Friday, October 28, 2011


I don't want to jinx it but we've had a good couple of days.  And I only mean "a couple" in the truest sense of the word: at most, 2 days.  But...I feel like I'm getting to know Owen better and learning what makes him tick and learning his cries, his needs, his sounds and well as learning my own ways and how they help and hinder me when he's having a tough time.  I also am amazed at what a little sleep can do - even if it's only in 2 1/2 hour spurts, but if I chain three or four of those spurts together it makes me a whole lot saner.  Owen seems to be settling into a bit of a night time pattern too, (well, do two or three nights make a pattern?) so that's been helpful for me since I'm so neurotic about predictability and patterns and routines.

I cut cow's milk dairy out of my diet and he's been so much less gassy/burpy/farty/agonizing/screaming that I really do think it makes a difference.  I *hope* it makes a difference - it would be really nice to have a concrete idea of "this helps" rather than just trying everything at random.  His rash/acne/eczema has also started to clear since I cut the dairy out as well, so I think he really may be sensitive to it.

Yesterday I went for my 6 week postpartum visit (still a bit early, I'm only 5 1/2 weeks pp) and the doctor gave me a clean bill of health - my incision has healed well, yadda yadda.  When we were leaving the building, there was a truck parked outside the office that said OTIS along the side of it and I swear their logo looked SO MUCH like a dandelion.  It made me smile, big.

In other news, my bff (or one of them) told me yesterday that her husband has a tumor in his jaw.  He had testicular cancer about 8 years ago so we are all really hoping and praying that this is not a recurrence.  He goes for a biopsy next week, please keep your fingers crossed.  It also helps to explain why she's been pretty absent from helping with Owen this month, as they've been caught in CT scans and MRIs and a whole lot of scariness. I'm really ready to have a few months in a row where I stop shaking my fists at the heavens and shouting about how crappy life can be sometimes, by the way.

I have to start making plans to go back to work.  I can't believe it.  I so wish we could swing it otherwise but it's just not in our cards.  It looks like the week before Thanksgiving will be my first week back (very part time) and we'll take it from there (the kids all have the week of Thanksgiving off, so that week I will be home as well).  I don't know how it's going to work but I have to have some faith that it will somehow.

OK, baby is calling.  Thanks for all the love and support.  I really am around and reading your blogs and I apologize for not commenting, it's just hard to type a comment on my phone with one hand.

Saturday, October 22, 2011

Briefly 10.22.11

I went to a support group on Tuesday for postpartum anxiety and depression.  The woman sitting next to me was there because she was breastfeeding her daughter two weeks ago and when she stopped nursing, she looked down and her baby was blue.  Her husband did CPR and brought the baby back and she lived, but the mama is having horrible anxiety (obviously.)  They are saying it was a "pre-SIDS event" and that it was a result of "silent reflux" - ummm....not the best fodder for my own anxiety, eh?   I didn't exactly leave the group feeling supported...just more anxious.

Owen is a fussy baby.  Colicky, perhaps, the doctors tell us.  Though what is colic, other than the medical definition of "3 hours of crying 3 days a week for over 3 weeks"?  Sounds just like parameters, not a diagnosis that is treatable.  Yes, we are doing all the 5 S's, yes we are trying to eliminate foods from my diet, yes, yes, and yes - we are trying almost everything that has been suggested.  With limited success.  Some days are great, some are impossibly challenging. And, yeah, silent reflux is a possibility.  Everyone keeps telling me "this baby is here to stay" and I try to believe them but sometimes my anxiety gets the best of me.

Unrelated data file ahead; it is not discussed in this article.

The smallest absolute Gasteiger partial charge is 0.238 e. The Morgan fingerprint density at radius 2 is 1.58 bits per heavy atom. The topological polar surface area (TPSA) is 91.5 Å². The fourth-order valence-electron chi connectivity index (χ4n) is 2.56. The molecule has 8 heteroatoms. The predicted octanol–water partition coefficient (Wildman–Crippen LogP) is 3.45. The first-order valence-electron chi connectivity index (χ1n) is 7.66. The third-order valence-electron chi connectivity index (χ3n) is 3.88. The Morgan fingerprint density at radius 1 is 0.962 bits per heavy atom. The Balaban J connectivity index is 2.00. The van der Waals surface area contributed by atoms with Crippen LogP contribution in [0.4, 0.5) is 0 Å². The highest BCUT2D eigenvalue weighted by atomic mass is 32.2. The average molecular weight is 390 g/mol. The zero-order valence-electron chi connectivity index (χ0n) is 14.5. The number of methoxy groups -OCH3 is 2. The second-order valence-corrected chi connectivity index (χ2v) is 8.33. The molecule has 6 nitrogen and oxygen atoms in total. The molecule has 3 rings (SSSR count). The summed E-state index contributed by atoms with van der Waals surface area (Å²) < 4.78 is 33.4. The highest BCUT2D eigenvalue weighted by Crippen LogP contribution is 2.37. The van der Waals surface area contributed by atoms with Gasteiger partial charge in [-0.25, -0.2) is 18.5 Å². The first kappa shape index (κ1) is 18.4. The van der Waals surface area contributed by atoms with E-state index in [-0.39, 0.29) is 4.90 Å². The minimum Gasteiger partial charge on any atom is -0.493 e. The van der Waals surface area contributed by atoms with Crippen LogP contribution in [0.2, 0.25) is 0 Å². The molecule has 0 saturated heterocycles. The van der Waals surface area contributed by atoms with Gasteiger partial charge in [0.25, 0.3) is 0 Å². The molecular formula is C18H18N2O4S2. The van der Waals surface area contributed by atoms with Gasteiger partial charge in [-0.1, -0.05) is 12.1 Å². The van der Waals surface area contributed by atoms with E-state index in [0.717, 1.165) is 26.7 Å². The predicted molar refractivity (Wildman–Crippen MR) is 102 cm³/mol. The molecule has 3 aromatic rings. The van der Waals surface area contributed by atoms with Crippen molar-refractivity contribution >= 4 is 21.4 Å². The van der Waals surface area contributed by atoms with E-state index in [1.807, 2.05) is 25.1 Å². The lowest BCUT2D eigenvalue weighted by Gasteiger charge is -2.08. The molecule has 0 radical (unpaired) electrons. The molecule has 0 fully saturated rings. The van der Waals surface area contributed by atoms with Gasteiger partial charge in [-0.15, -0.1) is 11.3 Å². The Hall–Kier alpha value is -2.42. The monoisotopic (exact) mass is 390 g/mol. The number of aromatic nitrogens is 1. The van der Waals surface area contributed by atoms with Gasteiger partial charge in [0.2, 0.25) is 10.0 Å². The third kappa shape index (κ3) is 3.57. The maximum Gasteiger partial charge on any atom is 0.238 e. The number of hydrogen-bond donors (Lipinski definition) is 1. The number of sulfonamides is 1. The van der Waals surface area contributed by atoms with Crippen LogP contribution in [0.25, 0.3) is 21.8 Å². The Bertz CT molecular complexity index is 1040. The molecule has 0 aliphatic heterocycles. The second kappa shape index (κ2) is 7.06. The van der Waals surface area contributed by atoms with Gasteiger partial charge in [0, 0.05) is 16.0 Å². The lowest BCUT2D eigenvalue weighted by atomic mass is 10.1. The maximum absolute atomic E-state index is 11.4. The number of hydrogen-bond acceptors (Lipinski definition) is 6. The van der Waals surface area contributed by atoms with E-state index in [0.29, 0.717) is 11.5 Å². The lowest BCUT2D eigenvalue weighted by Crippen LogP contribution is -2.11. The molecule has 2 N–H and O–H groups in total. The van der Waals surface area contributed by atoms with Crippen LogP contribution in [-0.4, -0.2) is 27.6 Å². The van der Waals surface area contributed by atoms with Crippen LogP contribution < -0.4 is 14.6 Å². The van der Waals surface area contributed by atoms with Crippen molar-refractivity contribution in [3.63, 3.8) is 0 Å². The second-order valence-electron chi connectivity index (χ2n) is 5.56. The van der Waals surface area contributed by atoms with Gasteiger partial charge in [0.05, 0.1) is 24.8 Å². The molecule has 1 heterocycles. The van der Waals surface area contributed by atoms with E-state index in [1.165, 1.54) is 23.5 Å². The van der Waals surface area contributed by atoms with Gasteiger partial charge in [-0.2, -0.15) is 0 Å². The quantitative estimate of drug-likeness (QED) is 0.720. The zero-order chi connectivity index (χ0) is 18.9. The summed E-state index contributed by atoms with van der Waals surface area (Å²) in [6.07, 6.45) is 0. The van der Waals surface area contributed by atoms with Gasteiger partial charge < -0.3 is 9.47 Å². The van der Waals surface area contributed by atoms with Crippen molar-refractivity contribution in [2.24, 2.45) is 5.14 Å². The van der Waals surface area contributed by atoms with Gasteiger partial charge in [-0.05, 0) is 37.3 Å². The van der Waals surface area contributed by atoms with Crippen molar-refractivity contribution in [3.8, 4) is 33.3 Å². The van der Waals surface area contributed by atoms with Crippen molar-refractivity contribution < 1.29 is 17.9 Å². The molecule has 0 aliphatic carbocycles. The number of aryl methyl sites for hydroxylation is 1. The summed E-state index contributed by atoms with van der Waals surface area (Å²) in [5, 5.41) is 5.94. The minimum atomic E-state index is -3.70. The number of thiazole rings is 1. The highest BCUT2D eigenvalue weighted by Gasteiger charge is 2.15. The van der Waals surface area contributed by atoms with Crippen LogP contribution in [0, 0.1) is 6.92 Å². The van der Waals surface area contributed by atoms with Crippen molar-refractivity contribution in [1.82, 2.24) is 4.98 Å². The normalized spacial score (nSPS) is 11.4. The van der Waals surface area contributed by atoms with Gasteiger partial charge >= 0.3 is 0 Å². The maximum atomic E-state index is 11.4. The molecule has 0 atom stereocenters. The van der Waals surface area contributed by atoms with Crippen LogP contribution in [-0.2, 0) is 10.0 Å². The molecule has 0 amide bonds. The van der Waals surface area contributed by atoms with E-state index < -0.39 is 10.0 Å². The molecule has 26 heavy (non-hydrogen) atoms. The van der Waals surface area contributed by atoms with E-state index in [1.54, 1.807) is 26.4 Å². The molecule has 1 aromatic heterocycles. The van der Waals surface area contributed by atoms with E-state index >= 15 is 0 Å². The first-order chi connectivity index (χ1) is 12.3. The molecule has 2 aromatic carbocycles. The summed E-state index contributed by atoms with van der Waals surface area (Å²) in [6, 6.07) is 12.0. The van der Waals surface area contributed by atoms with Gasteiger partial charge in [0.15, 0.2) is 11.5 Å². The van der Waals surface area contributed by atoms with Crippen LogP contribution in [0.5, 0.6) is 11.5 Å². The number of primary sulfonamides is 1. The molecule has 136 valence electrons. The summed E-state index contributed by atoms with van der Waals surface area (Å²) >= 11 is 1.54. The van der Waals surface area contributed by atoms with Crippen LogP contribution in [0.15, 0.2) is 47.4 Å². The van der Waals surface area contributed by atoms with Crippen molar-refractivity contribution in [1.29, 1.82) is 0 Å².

In spite of all this, I'm doing okay, believe it or not, still sleeping in two to three hour spurts but it is beginning to be more manageable.  I am not quite as paralyzed or crippled as I was a week ago, but I still feel like I'm *still* climbing a mountain that puts Kilimanjaro stacked on top of Everest look like a molehill.

We've had four earthquakes in the last two days here, and our house is no more than 4 miles from the epicenter.  They've scared the crap out of me.  One of them, in the midst of Owen's 8 hour crying jag on Thursday, caused a bonafide panic attack that made E call in reinforcements (my brother came over, bounced O on the bouncy ball while I spoke to the advice nurse about colic...)  I've been through two really nasty earthquakes in my life (89 SF, 94 LA) and I totally have residual trauma memories from them.  I hate the way they come out of nowhere and make you literally question the ground you stand upon.  Kind of like babyloss.  Totally unpredictable, knocks you on your ass and sends you reeling in a way you never thought was possible.


Monday, October 17, 2011

Monsoon 10.16.11

--A bit scared to hit "publish" on this post, but figured I need to come clean with the nitty gritty and down and dirty of my parenting after loss experience.--

I am totally and completely overwhelmed.

With love for this little peanut that entered our life four weeks ago today.

And with sadness for my little big man who left our world one year and five weeks ago today.

And with fatigue, with confusion, with feeling like a total and complete and utter failure - I was talking with a friend today and agreed with her when she said she feels like every mother deserves a HUGE FUCKING MEDAL for making it through the first weeks (months? years?) with a newborn.  I don't know how so many of you have done it/are doing it - competently even - I am barely keeping my head above water.